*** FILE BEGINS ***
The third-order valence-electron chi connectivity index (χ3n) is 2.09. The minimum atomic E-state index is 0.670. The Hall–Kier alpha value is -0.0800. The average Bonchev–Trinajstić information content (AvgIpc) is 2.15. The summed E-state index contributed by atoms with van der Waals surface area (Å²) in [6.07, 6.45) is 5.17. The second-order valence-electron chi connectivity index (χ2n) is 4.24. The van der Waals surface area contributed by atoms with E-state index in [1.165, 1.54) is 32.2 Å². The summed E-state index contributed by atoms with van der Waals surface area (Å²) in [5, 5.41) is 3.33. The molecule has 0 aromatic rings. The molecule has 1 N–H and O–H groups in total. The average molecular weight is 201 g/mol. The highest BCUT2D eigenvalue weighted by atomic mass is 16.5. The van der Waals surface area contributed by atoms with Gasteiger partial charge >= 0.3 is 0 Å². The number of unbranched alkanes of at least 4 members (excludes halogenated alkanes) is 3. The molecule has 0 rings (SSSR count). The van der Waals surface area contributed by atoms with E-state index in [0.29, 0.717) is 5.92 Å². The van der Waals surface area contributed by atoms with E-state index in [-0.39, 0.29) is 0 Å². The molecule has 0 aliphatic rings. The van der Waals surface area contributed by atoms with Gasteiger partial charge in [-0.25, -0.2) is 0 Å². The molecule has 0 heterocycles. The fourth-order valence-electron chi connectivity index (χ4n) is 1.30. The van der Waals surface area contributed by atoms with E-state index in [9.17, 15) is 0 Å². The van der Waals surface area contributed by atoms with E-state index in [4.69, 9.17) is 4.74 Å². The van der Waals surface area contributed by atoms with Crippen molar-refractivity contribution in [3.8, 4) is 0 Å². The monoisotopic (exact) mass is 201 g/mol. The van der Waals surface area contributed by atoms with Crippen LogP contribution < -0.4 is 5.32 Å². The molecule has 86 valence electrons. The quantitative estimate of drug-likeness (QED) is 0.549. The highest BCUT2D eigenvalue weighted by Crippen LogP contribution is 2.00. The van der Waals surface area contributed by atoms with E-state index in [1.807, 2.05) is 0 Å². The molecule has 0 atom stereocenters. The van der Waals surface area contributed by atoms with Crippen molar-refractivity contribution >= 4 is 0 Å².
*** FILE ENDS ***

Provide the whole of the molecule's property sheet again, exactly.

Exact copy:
The third-order valence-electron chi connectivity index (χ3n) is 2.09. The minimum atomic E-state index is 0.670. The Hall–Kier alpha value is -0.0800. The average Bonchev–Trinajstić information content (AvgIpc) is 2.15. The summed E-state index contributed by atoms with van der Waals surface area (Å²) in [6.07, 6.45) is 5.17. The second-order valence-electron chi connectivity index (χ2n) is 4.24. The van der Waals surface area contributed by atoms with E-state index in [1.165, 1.54) is 32.2 Å². The summed E-state index contributed by atoms with van der Waals surface area (Å²) in [5, 5.41) is 3.33. The molecule has 0 aromatic rings. The molecule has 1 N–H and O–H groups in total. The average molecular weight is 201 g/mol. The highest BCUT2D eigenvalue weighted by atomic mass is 16.5. The van der Waals surface area contributed by atoms with Gasteiger partial charge >= 0.3 is 0 Å². The number of unbranched alkanes of at least 4 members (excludes halogenated alkanes) is 3. The molecule has 0 rings (SSSR count). The van der Waals surface area contributed by atoms with E-state index in [0.29, 0.717) is 5.92 Å². The van der Waals surface area contributed by atoms with E-state index in [-0.39, 0.29) is 0 Å². The molecule has 0 aliphatic rings. The van der Waals surface area contributed by atoms with Gasteiger partial charge in [-0.25, -0.2) is 0 Å². The molecule has 0 heterocycles. The fourth-order valence-electron chi connectivity index (χ4n) is 1.30. The van der Waals surface area contributed by atoms with E-state index in [9.17, 15) is 0 Å². The van der Waals surface area contributed by atoms with E-state index in [4.69, 9.17) is 4.74 Å². The van der Waals surface area contributed by atoms with Crippen molar-refractivity contribution in [3.8, 4) is 0 Å². The monoisotopic (exact) mass is 201 g/mol. The van der Waals surface area contributed by atoms with Crippen LogP contribution < -0.4 is 5.32 Å². The molecule has 86 valence electrons. The quantitative estimate of drug-likeness (QED) is 0.549. The highest BCUT2D eigenvalue weighted by Crippen LogP contribution is 2.00. The van der Waals surface area contributed by atoms with E-state index in [1.807, 2.05) is 0 Å². The molecule has 0 atom stereocenters. The van der Waals surface area contributed by atoms with Crippen molar-refractivity contribution >= 4 is 0 Å².